Lucroy, in January, said, “I want to win and I don’t see us winning in the foreseeable future. I want to go to a World Series. That’s what all players want. Rebuilding is not a lot of fun for any veteran guy.”
So why would Lucroy then veto a trade to the first-place, 60-42 Indians? MLB.com’s Adam McCalvy and Curt Hogg explain that, in order for Lucroy to agree to waive his limited no-trade clause, he wanted the Indians to agree to new financial incentives or nullify his $5.25 million club option for the 2017 season. The Indians didn’t agree to either option, so Lucroy refused to waive his limited NTC.
Lucroy elucidated on his decision-making process:
When you’re dealing with life-altering decisions like this, there are lots of different factors that come into play. Mostly it’s family, and the other half of that is your future in this game, your career. There are a lot of things to take in, and whenever those things don’t line up, decisions have to be made that might be tough. That’s the way it’s got to be, because in my eyes, we have to look out for our best interests.
The backstop continued, saying, “I’m looking for long-term, not short-term gain. Short-term gain is great, but long-term is more important for me and my family’s happiness, and that’s what we’re going to go with, no matter what.”
Lucroy’s logic makes a lot of sense. His potential $5.25 million salary for 2017 would make him drastically underpaid. Consider that the qualifying offer is expected to be close to $17 million, per ESPN’s Buster Olney. If Lucroy didn’t have that club option, and if the Brewers were to hold onto him, the club would almost certainly make the qualifying offer. In that event, Lucroy would be able to seek a multi-year deal elsewhere or accept the QO, which is about three times more than the option would pay him.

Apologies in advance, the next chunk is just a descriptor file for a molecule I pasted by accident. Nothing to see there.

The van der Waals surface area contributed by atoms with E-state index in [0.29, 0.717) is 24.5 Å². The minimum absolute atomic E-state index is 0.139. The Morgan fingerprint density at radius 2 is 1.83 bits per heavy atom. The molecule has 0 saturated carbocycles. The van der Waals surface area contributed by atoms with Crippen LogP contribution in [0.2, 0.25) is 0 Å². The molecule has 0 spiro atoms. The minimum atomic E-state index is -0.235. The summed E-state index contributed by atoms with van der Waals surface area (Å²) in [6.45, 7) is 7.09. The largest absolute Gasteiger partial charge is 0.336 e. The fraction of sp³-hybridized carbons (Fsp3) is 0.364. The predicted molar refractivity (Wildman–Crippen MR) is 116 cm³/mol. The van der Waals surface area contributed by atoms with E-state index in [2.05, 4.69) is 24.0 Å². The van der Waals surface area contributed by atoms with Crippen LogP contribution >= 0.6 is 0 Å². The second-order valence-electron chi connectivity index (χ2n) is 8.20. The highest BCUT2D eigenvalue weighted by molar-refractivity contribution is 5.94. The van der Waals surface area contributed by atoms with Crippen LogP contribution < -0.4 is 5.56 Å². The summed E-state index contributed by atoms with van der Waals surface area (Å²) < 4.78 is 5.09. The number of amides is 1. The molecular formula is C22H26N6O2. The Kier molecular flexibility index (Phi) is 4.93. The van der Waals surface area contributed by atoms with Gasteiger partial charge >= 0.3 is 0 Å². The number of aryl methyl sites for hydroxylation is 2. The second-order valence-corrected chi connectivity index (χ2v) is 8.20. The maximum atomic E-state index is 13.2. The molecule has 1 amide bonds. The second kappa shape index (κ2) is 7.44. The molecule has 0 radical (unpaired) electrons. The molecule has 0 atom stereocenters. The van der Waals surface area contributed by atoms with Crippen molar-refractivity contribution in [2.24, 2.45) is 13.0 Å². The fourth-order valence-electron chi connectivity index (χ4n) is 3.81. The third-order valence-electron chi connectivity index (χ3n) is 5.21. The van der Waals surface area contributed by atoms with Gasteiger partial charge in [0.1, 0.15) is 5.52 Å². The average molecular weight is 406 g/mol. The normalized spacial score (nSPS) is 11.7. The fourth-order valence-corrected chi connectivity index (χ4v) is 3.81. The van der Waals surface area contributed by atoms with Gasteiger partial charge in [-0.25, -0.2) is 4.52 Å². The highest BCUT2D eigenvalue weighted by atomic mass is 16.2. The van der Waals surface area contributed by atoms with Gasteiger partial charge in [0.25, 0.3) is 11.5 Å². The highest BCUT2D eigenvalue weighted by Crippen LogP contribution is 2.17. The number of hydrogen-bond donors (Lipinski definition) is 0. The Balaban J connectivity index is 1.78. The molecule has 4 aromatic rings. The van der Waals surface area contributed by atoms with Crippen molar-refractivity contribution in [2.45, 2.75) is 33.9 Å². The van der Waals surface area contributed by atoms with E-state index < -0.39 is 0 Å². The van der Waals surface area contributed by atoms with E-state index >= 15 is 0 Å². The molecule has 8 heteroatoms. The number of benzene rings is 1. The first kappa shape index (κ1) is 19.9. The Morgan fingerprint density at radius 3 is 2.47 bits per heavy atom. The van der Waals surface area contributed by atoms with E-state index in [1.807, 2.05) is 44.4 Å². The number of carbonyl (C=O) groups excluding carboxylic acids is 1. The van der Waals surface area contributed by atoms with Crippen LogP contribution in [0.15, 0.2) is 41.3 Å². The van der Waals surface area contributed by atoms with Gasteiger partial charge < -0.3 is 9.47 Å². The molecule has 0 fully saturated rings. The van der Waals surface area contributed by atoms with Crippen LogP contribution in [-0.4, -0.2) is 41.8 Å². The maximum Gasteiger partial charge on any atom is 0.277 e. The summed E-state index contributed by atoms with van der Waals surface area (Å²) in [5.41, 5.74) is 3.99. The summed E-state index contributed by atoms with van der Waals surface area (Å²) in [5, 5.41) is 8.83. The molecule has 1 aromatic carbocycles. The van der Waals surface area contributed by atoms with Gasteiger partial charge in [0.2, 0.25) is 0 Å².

Becoming a free agent after the 2016 season, as opposed to the ’17 season, makes a big difference for Lucroy as well. He’s 30 years old and has put together another All-Star caliber campaign. If he were to hit free agency — especially in what is considered to be a weak free agent class going into the offseason — he would have the leverage to secure a healthy contract. Many things can happen next season which would limit his ability to match that potential. He could get hurt. He could underperform for any number of reasons. Teams’ catching needs could dry up relative to other positions, or there aren’t as many good fits as there are now.
That Lucroy invoked his right to refuse a trade to Cleveland and stood by his decision is also important from a labor perspective. Owners have done a good job of teaching fans — and some players, too — that players exercising their contractual rights is a selfish maneuver. For example, Josh Hamilton rejected a trade to a National League team last year because he wanted to go back to the Rangers. Hamilton was criticized for that and was deemed selfish, which Mike Bates captured at SB Nation. The prevailing belief was that Hamilton was being selfish for putting his own needs before those of his team, which was the L.A. Angels at the time. That’s the same team which, as Bates reminded us, treated Hamilton poorly publicly and privately after he had a relapse with drugs.
Lucroy didn’t owe it to the Brewers to agree to move elsewhere just to facilitate their rebuilding process, particularly if it affected his family’s future. Hopefully, Lucroy setting an example today helps players feel more confident in using the full extent of their rights as contractually agreed upon.